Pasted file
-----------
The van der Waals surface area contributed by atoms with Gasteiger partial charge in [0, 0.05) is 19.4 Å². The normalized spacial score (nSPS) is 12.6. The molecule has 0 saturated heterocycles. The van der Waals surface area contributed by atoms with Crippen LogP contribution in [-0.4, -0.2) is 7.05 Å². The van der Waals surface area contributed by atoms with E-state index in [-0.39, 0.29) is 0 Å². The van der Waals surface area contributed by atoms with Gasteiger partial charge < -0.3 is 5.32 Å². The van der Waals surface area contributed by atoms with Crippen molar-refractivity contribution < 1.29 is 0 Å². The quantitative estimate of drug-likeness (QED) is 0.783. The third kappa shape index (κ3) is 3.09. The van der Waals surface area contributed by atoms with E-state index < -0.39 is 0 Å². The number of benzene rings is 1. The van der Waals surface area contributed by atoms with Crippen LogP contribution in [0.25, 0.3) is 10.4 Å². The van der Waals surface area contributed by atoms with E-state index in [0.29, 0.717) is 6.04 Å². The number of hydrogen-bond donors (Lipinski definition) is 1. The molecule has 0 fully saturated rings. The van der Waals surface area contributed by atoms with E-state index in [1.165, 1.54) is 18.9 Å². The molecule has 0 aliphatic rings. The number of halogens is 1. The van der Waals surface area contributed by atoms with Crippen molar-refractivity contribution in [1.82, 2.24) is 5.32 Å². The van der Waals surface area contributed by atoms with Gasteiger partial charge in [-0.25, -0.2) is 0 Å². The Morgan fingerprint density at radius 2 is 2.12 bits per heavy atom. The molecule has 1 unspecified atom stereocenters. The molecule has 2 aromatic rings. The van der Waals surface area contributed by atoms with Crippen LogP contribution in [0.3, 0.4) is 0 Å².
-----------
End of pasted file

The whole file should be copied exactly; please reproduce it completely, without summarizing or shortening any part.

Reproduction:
The van der Waals surface area contributed by atoms with Gasteiger partial charge in [0, 0.05) is 19.4 Å². The normalized spacial score (nSPS) is 12.6. The molecule has 0 saturated heterocycles. The van der Waals surface area contributed by atoms with Crippen LogP contribution in [-0.4, -0.2) is 7.05 Å². The van der Waals surface area contributed by atoms with E-state index in [-0.39, 0.29) is 0 Å². The van der Waals surface area contributed by atoms with Gasteiger partial charge < -0.3 is 5.32 Å². The van der Waals surface area contributed by atoms with Crippen molar-refractivity contribution < 1.29 is 0 Å². The quantitative estimate of drug-likeness (QED) is 0.783. The third kappa shape index (κ3) is 3.09. The van der Waals surface area contributed by atoms with E-state index < -0.39 is 0 Å². The number of benzene rings is 1. The van der Waals surface area contributed by atoms with Crippen LogP contribution in [0.25, 0.3) is 10.4 Å². The van der Waals surface area contributed by atoms with E-state index in [0.29, 0.717) is 6.04 Å². The number of hydrogen-bond donors (Lipinski definition) is 1. The molecule has 0 fully saturated rings. The van der Waals surface area contributed by atoms with E-state index in [1.165, 1.54) is 18.9 Å². The molecule has 0 aliphatic rings. The number of halogens is 1. The van der Waals surface area contributed by atoms with Crippen molar-refractivity contribution in [1.82, 2.24) is 5.32 Å². The van der Waals surface area contributed by atoms with Gasteiger partial charge in [-0.25, -0.2) is 0 Å². The Morgan fingerprint density at radius 2 is 2.12 bits per heavy atom. The molecule has 1 unspecified atom stereocenters. The molecule has 2 aromatic rings. The van der Waals surface area contributed by atoms with Crippen LogP contribution in [0.3, 0.4) is 0 Å².